3. I'm not familiar with this junction (#3). I've seen the trail leading southeast to Rhododendron Pond but never followed it.
    4. I've seen junction #4 but never followed it. I know it follows the North Fork Boquet (through a narrow valley) and it eventually becomes indistinct but I don't know where exactly.
    5. If #5 is a real junction, I haven't noticed it. I've passed this spot in November and February so it may have been subtle and I missed it.
    6. This junction (#6) is obvious and the spur-trail leads to Lillypad Pond and an unofficial campsite.

    Here's what I feel I can comfortably add to OpenStreetMap but I need assistance from the experts:

    Boquet Forks Trail - High Water Route
    This is the short path along the north side of the North Fork Boquet. I just added it to OSM and it'll take some time to appear at all zoom levels.

    Trail to Lillypad Pond
    A no-brainer; add to OSM. (Done.)

    Trail along the North Fork Boquet
    This is the trail at junction #4. How far does the obvious portion of this trail go before it peters out? Only as far as the densest line shown in Strava's Heatmap?

    Trail between #2 and #3 on high-ground. ("High Ground Route")
    I've walked along this stretch and can vouch for its inclusion in OSM. I would also include the portion leading to Rhodendron Pond.

    Trail between #2 and #3 along the river bank. ("River Bank Route")
    I hesitate to depict this stretch shown in the Heatmap. Unless I'm mistaken, it's not really a trail but just tracks of people following the river bank. It's a steep bank and most of the time you're rock-hopping along the river's edge (or at least that's what we did in winter).

    Trail between #3 and #5 and beyond.
    Again, not really a trail but a bushwhack route along the river's south bank. Unless someone can convince me otherwise, I would not depict this path in OSM nor junction #5 and the spur leading southeast towards Rhodendron Pond. I think these are hunter's tracks and not necessarily following distinct trails (maybe game trails).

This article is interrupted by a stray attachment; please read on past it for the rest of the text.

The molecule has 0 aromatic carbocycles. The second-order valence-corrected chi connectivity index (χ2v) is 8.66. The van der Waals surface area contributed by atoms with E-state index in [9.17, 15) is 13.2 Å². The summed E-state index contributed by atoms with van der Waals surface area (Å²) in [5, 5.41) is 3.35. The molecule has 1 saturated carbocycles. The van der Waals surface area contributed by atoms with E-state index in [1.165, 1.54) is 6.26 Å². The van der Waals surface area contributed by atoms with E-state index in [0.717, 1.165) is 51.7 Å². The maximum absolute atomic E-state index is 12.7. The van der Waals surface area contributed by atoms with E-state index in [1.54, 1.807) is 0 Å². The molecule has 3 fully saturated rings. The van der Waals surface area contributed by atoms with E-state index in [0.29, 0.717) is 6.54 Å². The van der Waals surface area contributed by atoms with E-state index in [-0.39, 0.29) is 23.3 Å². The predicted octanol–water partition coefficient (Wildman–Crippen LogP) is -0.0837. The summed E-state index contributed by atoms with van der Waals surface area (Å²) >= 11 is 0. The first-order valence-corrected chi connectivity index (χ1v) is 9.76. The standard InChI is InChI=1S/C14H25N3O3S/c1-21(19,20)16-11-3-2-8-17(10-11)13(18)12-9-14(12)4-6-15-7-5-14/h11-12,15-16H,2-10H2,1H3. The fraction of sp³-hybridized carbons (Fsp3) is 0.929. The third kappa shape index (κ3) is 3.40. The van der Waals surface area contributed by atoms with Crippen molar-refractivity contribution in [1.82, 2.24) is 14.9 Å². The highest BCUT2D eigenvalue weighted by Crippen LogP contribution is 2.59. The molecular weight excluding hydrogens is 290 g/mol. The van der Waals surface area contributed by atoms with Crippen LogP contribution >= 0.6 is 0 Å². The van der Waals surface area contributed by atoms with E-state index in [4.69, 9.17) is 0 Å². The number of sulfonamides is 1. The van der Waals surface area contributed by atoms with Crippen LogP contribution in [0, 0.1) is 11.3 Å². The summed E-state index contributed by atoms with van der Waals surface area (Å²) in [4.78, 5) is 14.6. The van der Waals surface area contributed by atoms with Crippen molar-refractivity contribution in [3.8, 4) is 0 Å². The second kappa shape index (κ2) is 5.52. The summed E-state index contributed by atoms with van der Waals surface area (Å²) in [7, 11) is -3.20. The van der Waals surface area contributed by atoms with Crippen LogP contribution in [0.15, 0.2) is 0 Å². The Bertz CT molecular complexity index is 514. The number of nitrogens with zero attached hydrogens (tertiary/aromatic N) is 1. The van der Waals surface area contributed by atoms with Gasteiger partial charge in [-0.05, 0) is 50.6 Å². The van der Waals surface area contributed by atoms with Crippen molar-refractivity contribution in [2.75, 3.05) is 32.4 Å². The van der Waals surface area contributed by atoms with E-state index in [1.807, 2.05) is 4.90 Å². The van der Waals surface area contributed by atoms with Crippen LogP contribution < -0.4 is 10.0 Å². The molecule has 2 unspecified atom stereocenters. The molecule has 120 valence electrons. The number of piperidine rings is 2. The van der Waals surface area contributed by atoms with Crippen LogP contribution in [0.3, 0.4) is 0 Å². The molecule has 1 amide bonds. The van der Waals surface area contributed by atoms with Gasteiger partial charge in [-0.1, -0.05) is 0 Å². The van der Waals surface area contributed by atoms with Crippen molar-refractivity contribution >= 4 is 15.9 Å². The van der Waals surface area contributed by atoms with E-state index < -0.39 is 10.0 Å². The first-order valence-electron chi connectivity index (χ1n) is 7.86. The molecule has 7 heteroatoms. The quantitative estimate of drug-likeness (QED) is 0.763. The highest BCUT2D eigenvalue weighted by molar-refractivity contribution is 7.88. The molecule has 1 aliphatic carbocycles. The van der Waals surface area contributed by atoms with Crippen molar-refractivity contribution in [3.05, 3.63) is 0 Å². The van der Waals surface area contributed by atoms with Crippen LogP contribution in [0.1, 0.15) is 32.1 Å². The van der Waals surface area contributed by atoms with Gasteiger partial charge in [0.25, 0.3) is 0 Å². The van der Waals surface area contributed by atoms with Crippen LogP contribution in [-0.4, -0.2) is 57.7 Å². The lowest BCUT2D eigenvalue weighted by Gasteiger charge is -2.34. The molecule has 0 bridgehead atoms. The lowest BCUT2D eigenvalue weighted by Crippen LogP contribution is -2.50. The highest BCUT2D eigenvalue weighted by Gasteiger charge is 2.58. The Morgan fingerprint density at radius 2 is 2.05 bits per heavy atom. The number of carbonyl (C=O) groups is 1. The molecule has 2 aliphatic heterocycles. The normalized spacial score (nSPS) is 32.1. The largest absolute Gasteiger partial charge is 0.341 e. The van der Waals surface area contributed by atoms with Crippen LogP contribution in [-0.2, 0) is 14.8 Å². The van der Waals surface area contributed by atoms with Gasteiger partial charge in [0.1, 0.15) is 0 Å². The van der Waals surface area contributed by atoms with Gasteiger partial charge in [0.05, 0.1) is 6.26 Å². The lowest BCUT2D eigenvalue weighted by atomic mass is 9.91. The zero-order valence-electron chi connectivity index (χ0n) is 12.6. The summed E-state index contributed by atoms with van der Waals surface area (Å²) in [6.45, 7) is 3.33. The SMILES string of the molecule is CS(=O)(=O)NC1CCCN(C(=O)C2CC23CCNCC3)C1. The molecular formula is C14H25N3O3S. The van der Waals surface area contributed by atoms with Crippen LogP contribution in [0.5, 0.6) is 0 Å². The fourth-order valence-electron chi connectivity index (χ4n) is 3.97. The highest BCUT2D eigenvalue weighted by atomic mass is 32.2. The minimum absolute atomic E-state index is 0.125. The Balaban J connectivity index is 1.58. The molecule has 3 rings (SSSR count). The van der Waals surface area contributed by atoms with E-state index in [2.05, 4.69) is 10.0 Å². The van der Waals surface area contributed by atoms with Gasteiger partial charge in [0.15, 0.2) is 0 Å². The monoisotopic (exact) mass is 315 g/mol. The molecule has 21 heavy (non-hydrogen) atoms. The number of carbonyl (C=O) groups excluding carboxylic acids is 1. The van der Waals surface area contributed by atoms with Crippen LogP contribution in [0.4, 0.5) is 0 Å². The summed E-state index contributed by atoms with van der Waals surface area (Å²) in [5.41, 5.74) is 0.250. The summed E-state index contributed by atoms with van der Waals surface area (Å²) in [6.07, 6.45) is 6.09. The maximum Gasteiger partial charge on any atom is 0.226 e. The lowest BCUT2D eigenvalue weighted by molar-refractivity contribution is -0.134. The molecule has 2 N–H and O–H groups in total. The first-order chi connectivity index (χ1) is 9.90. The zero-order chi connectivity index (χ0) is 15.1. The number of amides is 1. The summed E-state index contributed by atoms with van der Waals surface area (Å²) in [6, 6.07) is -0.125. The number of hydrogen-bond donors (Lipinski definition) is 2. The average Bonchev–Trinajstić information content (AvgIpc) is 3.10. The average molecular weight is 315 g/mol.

Last edited by Trail Boss; 11-07-2017, 12:06 PM. Reason: Updated the nomenclature.
    Looking for Views!

  • #2
    I've only used this trail once so I'm not really familiar with it. When we hiked out from Grace (at night) it had been pouring for several hours and the river crossings were becoming rather unmanageable. At some point we got turned around due to a combination of poor visibility, Autumn trail conditions, and complacency, and found ourselves following a trail to high ground which had what appeared to be the remains of a well-used campsite with a network of trails. Some of them were dead ends and some of them led down a steep embankment to the river which was not crossable at those points. We ended up 'whacking by compass and eventually met back up with the "real" trail and got back to the road just in time for the rain to stop. I marked the campsite but it was on the same GPS unit that died on my S/D/E trip and I never got the waypoints off it. Any idea where that could have been on this map?

    Edit: it was somewhere on this map, not further up towards the slide.
    My mind was wandering like the wild geese in the west.


    • Trail Boss
      Trail Boss commented
      Editing a comment
      I think I know where you were. The clues I'm using are "high ground", "well-used campsite", "network of trails", and "steep embankment ... (river) not crossable at those points".